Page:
When I was travelling from Český Krumlov to Brno, I had to change buses in České Budějovice. Unfortunatelly I din't have time to visit the city.
The historic old town of České Budějovice dates from the 13th Century, when it was founded by King Přemysl Otakar II on flat land beside the junction of the Malše and Vltava rivers. The core of the town centre is the enormous marketplace square, one of Bohemia's largest. Like other planned settlements of the Gothic era, a grid of streets radiated out from the corners and sides of the square and the whole settlement was protected by a system of stone walls, guard towers and moats. - in: http://www.outsideprague.com/ceske_budejovice/ceske_budejovice.html
In the centre of České Budějovice you’ll find the city’s pride and joy – a square piazza named after King Přemysl Otakar II. One of the largest squares in Europe, it’s exactly a hectare in size and has become an integral part of every Czech mathematics textbook.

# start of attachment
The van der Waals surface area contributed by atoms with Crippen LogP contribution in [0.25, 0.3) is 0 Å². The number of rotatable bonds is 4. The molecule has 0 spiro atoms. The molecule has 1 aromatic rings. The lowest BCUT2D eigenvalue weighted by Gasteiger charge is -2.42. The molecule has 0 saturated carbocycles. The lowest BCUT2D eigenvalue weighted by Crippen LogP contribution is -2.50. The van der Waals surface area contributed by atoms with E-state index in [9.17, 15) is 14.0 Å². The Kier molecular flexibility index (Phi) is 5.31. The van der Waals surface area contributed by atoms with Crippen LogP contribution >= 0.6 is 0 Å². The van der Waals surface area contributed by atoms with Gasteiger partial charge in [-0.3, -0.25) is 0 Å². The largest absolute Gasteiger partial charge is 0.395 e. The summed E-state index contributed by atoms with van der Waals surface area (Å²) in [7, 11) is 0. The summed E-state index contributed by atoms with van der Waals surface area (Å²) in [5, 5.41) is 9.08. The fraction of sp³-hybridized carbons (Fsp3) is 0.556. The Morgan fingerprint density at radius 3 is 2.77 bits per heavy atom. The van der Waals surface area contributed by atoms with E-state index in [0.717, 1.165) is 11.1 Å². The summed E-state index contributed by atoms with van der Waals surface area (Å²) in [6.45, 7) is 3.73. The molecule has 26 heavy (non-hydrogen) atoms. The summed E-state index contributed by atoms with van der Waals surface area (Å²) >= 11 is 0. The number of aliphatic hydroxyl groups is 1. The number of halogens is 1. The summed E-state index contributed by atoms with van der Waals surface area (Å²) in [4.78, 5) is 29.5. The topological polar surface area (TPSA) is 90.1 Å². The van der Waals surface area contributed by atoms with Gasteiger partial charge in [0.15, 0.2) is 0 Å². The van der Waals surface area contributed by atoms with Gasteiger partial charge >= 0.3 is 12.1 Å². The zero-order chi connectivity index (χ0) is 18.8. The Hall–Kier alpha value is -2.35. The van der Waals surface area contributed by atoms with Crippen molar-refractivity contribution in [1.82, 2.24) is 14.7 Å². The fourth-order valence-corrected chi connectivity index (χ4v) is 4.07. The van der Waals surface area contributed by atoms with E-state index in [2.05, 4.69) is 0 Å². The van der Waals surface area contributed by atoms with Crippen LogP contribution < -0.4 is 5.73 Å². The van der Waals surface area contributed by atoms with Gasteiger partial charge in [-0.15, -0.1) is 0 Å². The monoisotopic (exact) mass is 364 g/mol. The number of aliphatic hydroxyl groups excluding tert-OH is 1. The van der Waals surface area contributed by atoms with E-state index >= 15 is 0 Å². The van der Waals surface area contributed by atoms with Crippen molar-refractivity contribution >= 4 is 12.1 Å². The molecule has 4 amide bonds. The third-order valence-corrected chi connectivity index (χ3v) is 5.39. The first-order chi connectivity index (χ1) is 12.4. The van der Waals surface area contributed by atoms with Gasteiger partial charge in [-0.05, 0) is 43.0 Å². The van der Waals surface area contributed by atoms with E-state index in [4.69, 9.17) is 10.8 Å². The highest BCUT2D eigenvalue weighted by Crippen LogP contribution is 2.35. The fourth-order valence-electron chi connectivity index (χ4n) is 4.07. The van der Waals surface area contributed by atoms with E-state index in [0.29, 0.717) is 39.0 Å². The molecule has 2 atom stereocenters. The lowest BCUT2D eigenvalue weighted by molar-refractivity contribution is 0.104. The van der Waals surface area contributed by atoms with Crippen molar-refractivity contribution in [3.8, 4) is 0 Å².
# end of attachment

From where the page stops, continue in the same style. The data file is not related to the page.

Foto: M. Kolegar
The square is hemmed by exquisite Baroque arcaded houses, and the grand building of the town hall, one of the country’s most attractive, also graces its cobbles. - in: http://www.czechtourism.com/t/ceske-budejovice-budweis/
The most impressive structures in the square are the Samson fountain, one of the country's largest and a favorite meeting point for locals, and the town hall. Originally from 1555, the town hall was rebuilt in the 1720's in the baroque style.